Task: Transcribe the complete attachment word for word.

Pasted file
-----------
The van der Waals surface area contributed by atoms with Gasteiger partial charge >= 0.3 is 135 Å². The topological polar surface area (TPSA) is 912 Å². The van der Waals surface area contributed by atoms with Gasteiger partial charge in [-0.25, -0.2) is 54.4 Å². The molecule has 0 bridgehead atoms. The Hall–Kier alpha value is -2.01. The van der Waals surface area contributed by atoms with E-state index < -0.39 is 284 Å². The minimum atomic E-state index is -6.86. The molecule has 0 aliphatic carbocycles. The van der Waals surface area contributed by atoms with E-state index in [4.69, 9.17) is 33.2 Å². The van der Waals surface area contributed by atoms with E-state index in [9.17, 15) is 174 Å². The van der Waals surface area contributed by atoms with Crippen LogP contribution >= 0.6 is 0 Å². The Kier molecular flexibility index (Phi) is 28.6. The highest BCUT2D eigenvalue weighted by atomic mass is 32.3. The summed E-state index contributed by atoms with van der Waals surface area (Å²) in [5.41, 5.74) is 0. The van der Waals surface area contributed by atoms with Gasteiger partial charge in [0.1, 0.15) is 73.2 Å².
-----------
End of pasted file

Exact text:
The van der Waals surface area contributed by atoms with Gasteiger partial charge >= 0.3 is 135 Å². The topological polar surface area (TPSA) is 912 Å². The van der Waals surface area contributed by atoms with Gasteiger partial charge in [-0.25, -0.2) is 54.4 Å². The molecule has 0 bridgehead atoms. The Hall–Kier alpha value is -2.01. The van der Waals surface area contributed by atoms with E-state index < -0.39 is 284 Å². The minimum atomic E-state index is -6.86. The molecule has 0 aliphatic carbocycles. The van der Waals surface area contributed by atoms with E-state index in [4.69, 9.17) is 33.2 Å². The van der Waals surface area contributed by atoms with E-state index in [9.17, 15) is 174 Å². The van der Waals surface area contributed by atoms with Crippen LogP contribution >= 0.6 is 0 Å². The Kier molecular flexibility index (Phi) is 28.6. The highest BCUT2D eigenvalue weighted by atomic mass is 32.3. The summed E-state index contributed by atoms with van der Waals surface area (Å²) in [5.41, 5.74) is 0. The van der Waals surface area contributed by atoms with Gasteiger partial charge in [0.1, 0.15) is 73.2 Å².